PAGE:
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The tech behind Real Racing 3's time-shifted asynchronous multiplayer

Samit Sarkar (he/him) is Polygon’s deputy managing editor. He has more than 15 years of experience covering video games, movies, television, and technology.

Firemonkeys is building Real Racing 3 with asynchronous multiplayer, a component that's common in mobile games. In a racing title, that traditionally entails competing with a "ghost" run uploaded by another player — you play against an ethereal vehicle driving along the exact route that person took, and attempt to finish with a better time.

Of course, that kind of multiplayer isn't possible with two corporeal cars, since they could bump into each other. So in Real Racing 3, Firemonkeys is introducing a feature it calls "time-shifted multiplayer" that lets you race against others asynchronously — but in a live race.

We spoke with Firemonkeys community manager Sam Mayo this week to find out how it works. If you log in to Facebook and Apple's GameCenter, Real Racing 3 will scan those friends lists for others who are playing the game and pull their race times. Real Racing 3 will be available on iOS and Android, and this also works for users across both platforms.

When you load up a race, you won't just be racing against CPU drivers. Real Racing 3 will create AI doppelgänger cars based on the race times that other people have recorded. The driving skill and style exhibited by those vehicles will correspond to the time. So if the person did well and finished quickly, their AI double will be tough to beat. If the person had a poor run, their car will sit at the back of the pack.

As you drive past them, or vice versa, you'll see the avatar and username of the player responsible for that AI car. And since they're not ghosts, the race plays out just like a normal contest, with cars you can bump and nudge. In a race we played at the Suzuka Circuit in Japan, one of nine real tracks in Real Racing 3, we finished near the top but couldn't eclipse the leaders of the pack. When we looked at the post-race leaderboard, we understood why: The cars who finished ahead of us corresponded to better times uploaded by other players. (The game is already live in Australia, New Zealand and Canada, but won't be released worldwide until the end of the month.)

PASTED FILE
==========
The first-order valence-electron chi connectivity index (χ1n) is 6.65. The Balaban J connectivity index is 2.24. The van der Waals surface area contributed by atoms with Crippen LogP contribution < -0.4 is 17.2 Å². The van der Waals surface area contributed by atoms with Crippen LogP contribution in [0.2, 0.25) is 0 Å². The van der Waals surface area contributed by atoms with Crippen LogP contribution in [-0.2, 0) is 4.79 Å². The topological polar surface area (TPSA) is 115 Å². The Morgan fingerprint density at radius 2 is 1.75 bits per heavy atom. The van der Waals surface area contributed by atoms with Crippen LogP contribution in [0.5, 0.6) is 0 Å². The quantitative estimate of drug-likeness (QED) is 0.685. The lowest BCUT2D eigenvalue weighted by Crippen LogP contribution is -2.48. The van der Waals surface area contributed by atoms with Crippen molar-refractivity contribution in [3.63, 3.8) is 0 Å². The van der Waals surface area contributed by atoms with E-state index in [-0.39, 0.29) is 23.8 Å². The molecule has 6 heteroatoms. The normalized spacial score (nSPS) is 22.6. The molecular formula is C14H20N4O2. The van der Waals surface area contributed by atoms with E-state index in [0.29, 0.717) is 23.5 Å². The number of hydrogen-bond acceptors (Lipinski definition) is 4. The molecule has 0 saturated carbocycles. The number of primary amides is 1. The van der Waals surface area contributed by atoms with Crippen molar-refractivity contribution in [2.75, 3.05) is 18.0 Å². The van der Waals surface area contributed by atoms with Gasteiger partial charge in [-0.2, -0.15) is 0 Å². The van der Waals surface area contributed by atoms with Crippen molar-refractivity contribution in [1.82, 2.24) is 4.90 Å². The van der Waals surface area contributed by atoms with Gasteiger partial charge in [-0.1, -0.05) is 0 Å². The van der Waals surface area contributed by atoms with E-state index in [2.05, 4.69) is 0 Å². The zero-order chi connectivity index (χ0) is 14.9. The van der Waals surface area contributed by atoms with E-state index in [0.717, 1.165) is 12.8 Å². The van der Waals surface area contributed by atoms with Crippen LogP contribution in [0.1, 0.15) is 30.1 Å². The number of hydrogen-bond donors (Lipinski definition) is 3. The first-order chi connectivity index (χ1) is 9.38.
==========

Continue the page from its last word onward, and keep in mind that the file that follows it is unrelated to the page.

To balance out a race's difficulty, Real Racing 3 will pull in "good" and "bad" AI doubles. You can retry events in an effort to post increasingly better times, but the engine is smart enough to scale up the challenge if you keep finishing more and more quickly. As for standard simultaneous multiplayer, which was present in Real Racing and Real Racing 2, Mayo said there's a chance it will be added in a title update, but couldn't confirm that.

We were also struck by the graphics in Real Racing 3. While background detail for elements like grandstands and foliage is sparse, the cars and tracks themselves look spectacular. According to Mayo, the polygon count on the game's car models is comparable to vehicles in racing titles on current-generation consoles.

You'll really notice the visual fidelity once you start crashing into things. Real Racing 3 has comprehensive damage modeling, and damage has palpable effects on vehicular performance, both during and after a race. Smashing up your car can do things like take a few miles per hour off your top speed, increase your 0-60 time and reduce the effectiveness of your brakes. Repairing the damage costs in-game money, and in some cases, it'll keep a car out of commission for a race or two while it's in the shop, forcing you to choose another of the game's 45 licensed cars.

time-shifted multiplayer lets you race against others asynchronously — but in a live race

EA decided to make Real Racing 3 a free-to-play title. Mayo said that none of the content in the game is restricted from players who don't pay; they'll just have to keep playing races to earn in-game currency, which comes in Real Dollars (R$) and Gold. The former is used to buy and upgrade cars and pay for repairs, while the latter accelerates upgrades and can also be used to unlock some vehicles.

"We didn't want there to be any barriers to entry, as with the previous Real Racing games," said Mayo.

Real Racing 3 starts players out with pedestrian vehicles like the Ford Focus. As they earn R$, they can spend the money to buy higher-level cars, or purchase them with real money. Access to later events is gated by the type of vehicle, since a Focus would be far out of its league in a contest featuring supercars.

According to Mayo, Real Racing 3 contains more than 900 events totaling about 506 hours of gameplay. If Firemonkey's time-shifted multiplayer feature can keep races challenging long after players have mastered the art of tilting a mobile device to steer a car around a track, those players may continue playing long enough to see a significant portion of that content.

Real Racing 3 launches Feb. 28 worldwide on iOS and Android.

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